Is the UAS flying over Syria, Iranian or South African?

Speculation abounds online that the UAS caught by an amateur cameraman flying over Kafr Batna on valentines day is either a variant of the Iranian Mohajer or a new platform altogether, being called at the moment “Pahpad” which is the Persian equivalent of UAV. The drone would very likely be a Syrian government airframe.

Iran has defied arms embargoes and exported several unmanned systems to Sudan and a similar mystery airframe was spotted there.

UAS over Sudan

A UN “Panel of Experts”, based in Addis Ababa and entrusted by the UN Security council with the task of monitoring the arms embargo imposed on Darfur, mentions in its report from October 2009 a Dubai-based company, owned by a UAE national and run by Iranian citizens, having supplied a video recorder, called Flash Back 2, to the Sudanese military, which installed it on a UAV to survey the region of Darfur. This piece of equipment had been originally manufactured by “Ovation Systems, based in the UK, and sold to a company called Mousaei Product Company, based in the UAE. The “Panel of Experts” revealed that this name is fictitious, while the actual company behind the order was Millennuim Product Company LLC. The company is registered in the UAE and its principal shareholder is Ayoub Mohammad Abdulla from the UAE. Its managing director is Saeid Mousaei, and its sales manager is Mojtaba Sadegbi, both Iranian citizens.

Another strong contender might be the South African Seeker 400, the outline seems similar.

The prototype of Denel Dynamics’ latest Unmanned Air Vehicle (UAV), the Seeker 400, has been completed and is due to make its maiden flight in the first quarter of 2012, the company announced last year.

In June 2011 the Joint Standing Committee on Defence in South Africa asked if Denel marketed or sold conventional arms to Libya and Syria.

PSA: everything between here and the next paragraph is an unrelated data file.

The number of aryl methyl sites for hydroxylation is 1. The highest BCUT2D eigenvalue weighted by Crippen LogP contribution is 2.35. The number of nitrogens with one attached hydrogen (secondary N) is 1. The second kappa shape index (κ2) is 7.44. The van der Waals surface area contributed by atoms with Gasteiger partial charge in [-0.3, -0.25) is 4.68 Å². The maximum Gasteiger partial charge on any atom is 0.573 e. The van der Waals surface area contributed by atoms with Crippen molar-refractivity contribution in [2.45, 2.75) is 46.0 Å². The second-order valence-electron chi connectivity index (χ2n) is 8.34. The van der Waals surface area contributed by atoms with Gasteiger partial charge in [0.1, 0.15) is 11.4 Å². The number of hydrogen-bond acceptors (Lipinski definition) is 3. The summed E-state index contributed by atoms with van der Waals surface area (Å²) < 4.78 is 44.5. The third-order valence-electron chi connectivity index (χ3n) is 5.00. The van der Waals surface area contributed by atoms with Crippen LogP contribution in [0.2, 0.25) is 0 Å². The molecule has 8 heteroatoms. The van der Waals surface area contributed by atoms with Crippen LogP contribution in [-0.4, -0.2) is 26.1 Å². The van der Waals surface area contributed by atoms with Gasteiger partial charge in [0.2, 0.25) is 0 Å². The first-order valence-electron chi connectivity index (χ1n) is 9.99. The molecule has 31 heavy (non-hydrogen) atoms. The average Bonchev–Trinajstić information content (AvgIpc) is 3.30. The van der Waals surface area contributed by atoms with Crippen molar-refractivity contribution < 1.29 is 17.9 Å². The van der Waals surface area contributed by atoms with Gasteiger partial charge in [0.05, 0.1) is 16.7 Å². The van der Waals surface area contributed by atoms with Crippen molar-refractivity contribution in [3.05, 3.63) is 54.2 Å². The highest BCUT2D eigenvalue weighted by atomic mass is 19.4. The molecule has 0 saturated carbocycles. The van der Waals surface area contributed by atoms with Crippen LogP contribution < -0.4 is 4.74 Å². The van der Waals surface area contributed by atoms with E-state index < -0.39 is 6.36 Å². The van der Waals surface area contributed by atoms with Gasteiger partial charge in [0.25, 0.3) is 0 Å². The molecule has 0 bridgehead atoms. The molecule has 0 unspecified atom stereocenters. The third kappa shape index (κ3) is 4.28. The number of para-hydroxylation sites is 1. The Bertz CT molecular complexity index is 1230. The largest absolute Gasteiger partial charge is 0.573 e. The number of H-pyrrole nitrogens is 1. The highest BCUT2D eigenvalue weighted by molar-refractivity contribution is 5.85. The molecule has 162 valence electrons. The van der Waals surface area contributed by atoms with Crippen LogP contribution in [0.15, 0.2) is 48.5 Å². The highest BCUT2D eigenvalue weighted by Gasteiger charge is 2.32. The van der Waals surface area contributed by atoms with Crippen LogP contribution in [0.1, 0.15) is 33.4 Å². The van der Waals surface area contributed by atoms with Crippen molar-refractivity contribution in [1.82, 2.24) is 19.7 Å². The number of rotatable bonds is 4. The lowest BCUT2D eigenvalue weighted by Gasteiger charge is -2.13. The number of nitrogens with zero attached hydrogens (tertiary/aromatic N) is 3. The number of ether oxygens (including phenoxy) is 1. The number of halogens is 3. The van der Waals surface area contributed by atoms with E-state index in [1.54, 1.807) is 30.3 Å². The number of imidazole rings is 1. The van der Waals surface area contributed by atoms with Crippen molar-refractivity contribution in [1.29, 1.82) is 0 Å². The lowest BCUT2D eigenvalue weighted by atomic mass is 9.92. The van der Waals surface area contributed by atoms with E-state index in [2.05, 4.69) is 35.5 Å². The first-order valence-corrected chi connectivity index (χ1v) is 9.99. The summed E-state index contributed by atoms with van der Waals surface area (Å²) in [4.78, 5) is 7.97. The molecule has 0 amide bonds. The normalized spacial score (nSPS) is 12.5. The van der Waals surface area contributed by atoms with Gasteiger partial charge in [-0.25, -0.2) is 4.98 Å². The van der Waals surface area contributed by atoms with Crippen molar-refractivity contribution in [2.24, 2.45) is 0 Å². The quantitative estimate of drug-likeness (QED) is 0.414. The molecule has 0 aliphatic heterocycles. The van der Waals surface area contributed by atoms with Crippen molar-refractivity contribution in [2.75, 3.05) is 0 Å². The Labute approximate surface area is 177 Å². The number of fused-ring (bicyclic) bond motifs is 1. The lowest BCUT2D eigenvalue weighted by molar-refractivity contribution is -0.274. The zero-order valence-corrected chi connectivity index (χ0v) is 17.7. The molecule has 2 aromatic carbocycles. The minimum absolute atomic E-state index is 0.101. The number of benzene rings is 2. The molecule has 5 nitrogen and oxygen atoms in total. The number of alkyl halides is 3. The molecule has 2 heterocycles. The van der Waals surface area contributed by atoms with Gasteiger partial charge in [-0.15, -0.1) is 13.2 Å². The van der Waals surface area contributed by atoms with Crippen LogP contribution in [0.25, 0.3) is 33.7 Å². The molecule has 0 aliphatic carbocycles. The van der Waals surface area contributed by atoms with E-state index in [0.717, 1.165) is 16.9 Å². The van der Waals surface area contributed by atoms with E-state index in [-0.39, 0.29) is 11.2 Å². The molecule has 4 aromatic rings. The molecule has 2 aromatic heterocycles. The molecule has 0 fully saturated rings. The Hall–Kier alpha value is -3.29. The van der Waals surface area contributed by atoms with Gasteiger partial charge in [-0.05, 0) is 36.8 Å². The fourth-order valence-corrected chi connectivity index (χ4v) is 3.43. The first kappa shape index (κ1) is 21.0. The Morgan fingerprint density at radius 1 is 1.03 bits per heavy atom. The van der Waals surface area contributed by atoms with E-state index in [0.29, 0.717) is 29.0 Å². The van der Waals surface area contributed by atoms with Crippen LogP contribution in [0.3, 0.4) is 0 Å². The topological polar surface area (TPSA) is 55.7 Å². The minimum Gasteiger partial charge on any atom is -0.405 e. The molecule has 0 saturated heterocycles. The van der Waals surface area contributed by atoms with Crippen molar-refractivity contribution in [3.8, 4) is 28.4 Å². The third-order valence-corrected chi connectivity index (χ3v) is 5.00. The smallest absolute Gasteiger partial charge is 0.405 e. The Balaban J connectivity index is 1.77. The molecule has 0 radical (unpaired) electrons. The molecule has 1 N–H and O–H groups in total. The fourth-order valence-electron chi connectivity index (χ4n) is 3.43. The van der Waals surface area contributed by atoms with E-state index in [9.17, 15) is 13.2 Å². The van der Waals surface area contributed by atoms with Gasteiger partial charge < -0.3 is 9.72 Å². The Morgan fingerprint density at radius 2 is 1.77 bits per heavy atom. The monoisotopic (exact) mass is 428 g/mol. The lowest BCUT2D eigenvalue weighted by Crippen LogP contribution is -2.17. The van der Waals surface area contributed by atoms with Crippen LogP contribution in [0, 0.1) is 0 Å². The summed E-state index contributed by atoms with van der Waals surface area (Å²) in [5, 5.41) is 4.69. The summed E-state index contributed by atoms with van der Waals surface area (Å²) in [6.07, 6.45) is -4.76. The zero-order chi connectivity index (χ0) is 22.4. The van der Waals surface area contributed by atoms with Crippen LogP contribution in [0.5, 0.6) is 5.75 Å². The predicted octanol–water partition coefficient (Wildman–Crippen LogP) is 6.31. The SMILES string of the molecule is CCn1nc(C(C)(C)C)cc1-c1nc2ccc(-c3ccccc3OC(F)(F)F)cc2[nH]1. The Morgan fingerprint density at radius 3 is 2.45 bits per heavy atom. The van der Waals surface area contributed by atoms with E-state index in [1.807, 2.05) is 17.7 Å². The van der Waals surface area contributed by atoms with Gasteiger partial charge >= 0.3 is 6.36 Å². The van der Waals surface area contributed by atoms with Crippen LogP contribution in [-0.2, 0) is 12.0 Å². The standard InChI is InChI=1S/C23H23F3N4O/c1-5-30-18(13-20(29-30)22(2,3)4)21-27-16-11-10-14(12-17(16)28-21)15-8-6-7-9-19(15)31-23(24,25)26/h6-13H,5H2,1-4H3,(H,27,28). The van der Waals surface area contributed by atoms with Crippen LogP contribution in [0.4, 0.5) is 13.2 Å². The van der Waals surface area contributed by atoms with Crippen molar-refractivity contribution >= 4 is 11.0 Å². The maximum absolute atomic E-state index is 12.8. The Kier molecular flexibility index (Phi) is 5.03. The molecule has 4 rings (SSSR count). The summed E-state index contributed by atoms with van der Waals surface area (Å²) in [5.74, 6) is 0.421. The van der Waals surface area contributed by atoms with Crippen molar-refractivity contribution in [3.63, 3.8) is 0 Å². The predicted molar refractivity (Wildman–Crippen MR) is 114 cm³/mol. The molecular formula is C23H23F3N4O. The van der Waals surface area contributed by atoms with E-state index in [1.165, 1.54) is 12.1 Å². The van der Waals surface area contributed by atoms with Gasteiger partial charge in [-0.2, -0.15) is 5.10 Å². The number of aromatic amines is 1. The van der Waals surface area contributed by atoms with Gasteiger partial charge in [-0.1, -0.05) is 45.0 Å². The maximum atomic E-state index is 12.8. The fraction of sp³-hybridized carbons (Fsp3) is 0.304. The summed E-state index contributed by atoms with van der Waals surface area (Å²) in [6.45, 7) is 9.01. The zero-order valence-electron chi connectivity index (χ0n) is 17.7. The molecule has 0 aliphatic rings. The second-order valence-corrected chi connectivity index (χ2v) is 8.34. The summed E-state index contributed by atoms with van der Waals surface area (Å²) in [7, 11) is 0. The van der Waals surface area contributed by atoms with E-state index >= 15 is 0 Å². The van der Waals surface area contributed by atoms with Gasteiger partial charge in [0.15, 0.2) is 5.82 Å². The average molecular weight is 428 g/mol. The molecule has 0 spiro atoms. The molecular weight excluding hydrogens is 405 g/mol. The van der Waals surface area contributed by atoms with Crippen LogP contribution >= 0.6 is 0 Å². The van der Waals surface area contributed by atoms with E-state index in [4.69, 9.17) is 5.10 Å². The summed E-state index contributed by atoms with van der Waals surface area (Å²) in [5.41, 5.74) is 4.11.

It did not, said Mr Sadik, Denel’s Group Chief Executive Officer, because Denel adhered to South African and international regulations on conventional arms sales. Besides the regulations forbidding the sale of conventional arms to countries that were experiencing turmoil, including Libya, it would be unethical to do so.

The Seeker 400 evolved from the battle-proven Seeker II Unmanned Aerial Vehicle (UAV) System. The Unmanned Aerial Vehicle (UAV) has a modular all-composite, lowdrag design that ensures optimum performance. The UAV’s highly efficient engine and large fuel capacity provide up to 16 h endurance with extended service intervals. This, combined with a service ceiling of up to 18 000 ft and payload capacity of up to 100 kg, provides a versatile and capable platform.

The Seeker 400 System operates at direct Line of Sight (LOS) ranges of up to 250 km from the base station and provides:

  • Real-time day and night reconnaissance
  • Target location
  • Target designation
  • Artillery fire support
  • Electronic Intelligence (ELINT) and Electronic Support Measures (ESM)
  • Border patrol
  • Maritime patrol
  • Dual up and down communications links, modular design, high mobility and self-contained support provide a flexible system that has passed the real test of operational use.

The system comprises:

  • Four to six UAVs Mission control unit
  • Tracking and communications unit
  • Field support equipment
  • Optional tactical ground station
  • Direct LOS range of 250 km and 700 km with passing of control via the tactical ground station
  • Up to 16 h endurance with internal fuel
  • Up to 18 000 ft service ceiling
  • Up to 100 kg multiple mission payloads (excluding fuel)
  • Dual uplinks and downlinks
  • Brake-assisted ground operation
  • Piloted and autonomous flight capability
  • VHF and UHF FM Tactical Communications Radios
  • Mode S Transponder and VHF AM Air Traffic Control (ATC) radio for ATC interfacing
Potentially armed Seeker


Capable of carrying dual imaging payloads with the images being transmitted to the ground control station via the dual video downlinks. Customer-preferred electro-optical payloads with diameters of up to 530 mm can be accommodated. This typically includes the following sensor combinations on a gimbal:

  • Colour daylight camera with zoom lens
  • Infrared thermal imager with step fields of view
  • Day colour or monochrome spotter camera
  • Night spotter camera
  • Laser rangefinder
  • Laser illuminator

An Electronic Surveillance Payload (ESP) for ELINT/ESM missions is available for detection and location of radar emitters.

No doubt allied UAS will have eyes on what is flying and will be very aware of where they depart and who they belong to.


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